San Francisco International Airport has become the first in the nation to receive approval from the Federal Emergency Management Agency to send emergency text messages directly to any cell phone onsite—devices belonging to passengers included.
The warning system will work something like Amber Alert notifications used in response to child abductions: In the event of an emergency, travelers will receive a text on their smartphones, accompanied by an audio alarm.
According to USA Today, airport officials say that the system will only be used during situations when "critical and potentially life-saving information" needs to be shared immediately. An example of such an incident would be the shooting at Florida's Fort Lauderdale-Hollywood International Airport in January 2017.
One important note: In order to get emergency texts while on the grounds of the San Francisco airport, passengers will need to enable "Emergency Alerts" under "Government Alerts" in their phones' notifications settings.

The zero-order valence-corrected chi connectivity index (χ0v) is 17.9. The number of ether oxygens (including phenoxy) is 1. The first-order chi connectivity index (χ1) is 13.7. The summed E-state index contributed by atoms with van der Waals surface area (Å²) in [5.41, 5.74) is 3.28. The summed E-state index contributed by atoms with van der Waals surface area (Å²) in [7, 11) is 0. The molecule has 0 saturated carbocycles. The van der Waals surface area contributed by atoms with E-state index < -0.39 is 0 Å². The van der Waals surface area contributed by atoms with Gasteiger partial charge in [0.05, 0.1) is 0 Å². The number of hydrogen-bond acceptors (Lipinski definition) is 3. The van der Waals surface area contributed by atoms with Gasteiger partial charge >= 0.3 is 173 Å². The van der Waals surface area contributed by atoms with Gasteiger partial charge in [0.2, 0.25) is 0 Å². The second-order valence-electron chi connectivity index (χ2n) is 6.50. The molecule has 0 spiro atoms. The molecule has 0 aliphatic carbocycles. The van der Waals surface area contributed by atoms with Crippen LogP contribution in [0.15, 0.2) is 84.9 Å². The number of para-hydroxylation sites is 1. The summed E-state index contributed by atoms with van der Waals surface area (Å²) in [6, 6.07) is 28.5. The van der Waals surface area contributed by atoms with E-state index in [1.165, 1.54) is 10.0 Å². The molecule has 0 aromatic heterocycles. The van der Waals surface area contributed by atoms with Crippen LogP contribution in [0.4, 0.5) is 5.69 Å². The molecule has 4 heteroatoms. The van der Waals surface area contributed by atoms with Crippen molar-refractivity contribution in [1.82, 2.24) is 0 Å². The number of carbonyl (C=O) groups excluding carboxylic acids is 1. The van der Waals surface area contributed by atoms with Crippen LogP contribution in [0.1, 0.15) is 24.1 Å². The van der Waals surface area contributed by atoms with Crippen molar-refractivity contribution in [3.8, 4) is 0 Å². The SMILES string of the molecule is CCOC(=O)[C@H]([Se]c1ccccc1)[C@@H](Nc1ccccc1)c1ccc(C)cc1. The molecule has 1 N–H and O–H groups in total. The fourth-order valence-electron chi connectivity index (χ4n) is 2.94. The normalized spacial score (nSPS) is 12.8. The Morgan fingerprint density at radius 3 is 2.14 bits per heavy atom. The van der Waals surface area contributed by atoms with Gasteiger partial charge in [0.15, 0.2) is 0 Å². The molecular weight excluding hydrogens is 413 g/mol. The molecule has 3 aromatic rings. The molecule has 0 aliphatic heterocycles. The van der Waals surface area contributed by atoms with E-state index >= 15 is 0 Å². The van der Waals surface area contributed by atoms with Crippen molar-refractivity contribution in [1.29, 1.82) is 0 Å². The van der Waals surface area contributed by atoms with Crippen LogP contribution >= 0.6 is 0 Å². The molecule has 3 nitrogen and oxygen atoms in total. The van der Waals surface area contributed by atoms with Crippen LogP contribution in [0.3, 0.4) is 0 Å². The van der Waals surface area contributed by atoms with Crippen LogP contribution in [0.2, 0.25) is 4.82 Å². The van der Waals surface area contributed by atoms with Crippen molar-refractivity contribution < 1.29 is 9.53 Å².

The hope is that alerting ordinary passengers via text, in addition to emergency and airport personnel, will improve safety for everybody. The new program will augment rather than replace existing alarm systems, including public address announcements.
Major airports in other U.S. locations, including New York City and Dallas/Fort Worth, are expected to roll out their own text alert programs in the coming months.